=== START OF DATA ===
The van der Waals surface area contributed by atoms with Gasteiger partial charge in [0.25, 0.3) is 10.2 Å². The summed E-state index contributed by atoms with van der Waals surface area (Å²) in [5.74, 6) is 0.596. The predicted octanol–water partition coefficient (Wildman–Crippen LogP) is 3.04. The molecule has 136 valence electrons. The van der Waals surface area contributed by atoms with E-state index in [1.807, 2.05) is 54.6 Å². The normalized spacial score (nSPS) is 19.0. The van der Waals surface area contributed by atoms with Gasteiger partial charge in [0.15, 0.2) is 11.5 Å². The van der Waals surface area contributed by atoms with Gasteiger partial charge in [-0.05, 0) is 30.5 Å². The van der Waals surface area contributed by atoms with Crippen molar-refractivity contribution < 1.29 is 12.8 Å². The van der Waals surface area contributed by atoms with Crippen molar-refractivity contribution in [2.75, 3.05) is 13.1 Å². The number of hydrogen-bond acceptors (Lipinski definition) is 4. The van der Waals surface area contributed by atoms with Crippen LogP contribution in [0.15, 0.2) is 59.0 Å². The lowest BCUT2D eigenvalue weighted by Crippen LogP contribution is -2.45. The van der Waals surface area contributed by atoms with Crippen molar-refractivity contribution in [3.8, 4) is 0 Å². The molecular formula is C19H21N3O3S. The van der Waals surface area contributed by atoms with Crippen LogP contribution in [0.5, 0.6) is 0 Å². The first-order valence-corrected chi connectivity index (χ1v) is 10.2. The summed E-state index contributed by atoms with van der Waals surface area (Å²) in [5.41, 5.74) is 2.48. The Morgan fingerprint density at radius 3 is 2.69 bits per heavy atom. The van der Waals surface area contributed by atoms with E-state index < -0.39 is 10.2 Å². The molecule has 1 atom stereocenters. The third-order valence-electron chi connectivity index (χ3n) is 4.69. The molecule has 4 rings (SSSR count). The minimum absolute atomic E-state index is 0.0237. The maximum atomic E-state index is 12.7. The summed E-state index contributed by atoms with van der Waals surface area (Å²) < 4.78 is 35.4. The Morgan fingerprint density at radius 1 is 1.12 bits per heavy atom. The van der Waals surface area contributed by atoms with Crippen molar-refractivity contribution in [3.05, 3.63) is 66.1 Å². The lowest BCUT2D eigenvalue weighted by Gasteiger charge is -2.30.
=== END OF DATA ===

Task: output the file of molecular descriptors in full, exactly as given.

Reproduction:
The van der Waals surface area contributed by atoms with Gasteiger partial charge in [0.25, 0.3) is 10.2 Å². The summed E-state index contributed by atoms with van der Waals surface area (Å²) in [5.74, 6) is 0.596. The predicted octanol–water partition coefficient (Wildman–Crippen LogP) is 3.04. The molecule has 136 valence electrons. The van der Waals surface area contributed by atoms with E-state index in [1.807, 2.05) is 54.6 Å². The normalized spacial score (nSPS) is 19.0. The van der Waals surface area contributed by atoms with Gasteiger partial charge in [0.15, 0.2) is 11.5 Å². The van der Waals surface area contributed by atoms with Gasteiger partial charge in [-0.05, 0) is 30.5 Å². The van der Waals surface area contributed by atoms with Crippen molar-refractivity contribution < 1.29 is 12.8 Å². The van der Waals surface area contributed by atoms with Crippen molar-refractivity contribution in [2.75, 3.05) is 13.1 Å². The number of hydrogen-bond acceptors (Lipinski definition) is 4. The van der Waals surface area contributed by atoms with Crippen LogP contribution in [0.15, 0.2) is 59.0 Å². The lowest BCUT2D eigenvalue weighted by Crippen LogP contribution is -2.45. The van der Waals surface area contributed by atoms with Crippen molar-refractivity contribution in [3.8, 4) is 0 Å². The molecular formula is C19H21N3O3S. The van der Waals surface area contributed by atoms with Crippen LogP contribution in [0.5, 0.6) is 0 Å². The first-order valence-corrected chi connectivity index (χ1v) is 10.2. The summed E-state index contributed by atoms with van der Waals surface area (Å²) in [5.41, 5.74) is 2.48. The Morgan fingerprint density at radius 3 is 2.69 bits per heavy atom. The van der Waals surface area contributed by atoms with E-state index < -0.39 is 10.2 Å². The molecule has 1 atom stereocenters. The third-order valence-electron chi connectivity index (χ3n) is 4.69. The molecule has 4 rings (SSSR count). The minimum absolute atomic E-state index is 0.0237. The maximum atomic E-state index is 12.7. The summed E-state index contributed by atoms with van der Waals surface area (Å²) < 4.78 is 35.4. The Morgan fingerprint density at radius 1 is 1.12 bits per heavy atom. The van der Waals surface area contributed by atoms with Crippen molar-refractivity contribution in [3.05, 3.63) is 66.1 Å². The lowest BCUT2D eigenvalue weighted by Gasteiger charge is -2.30.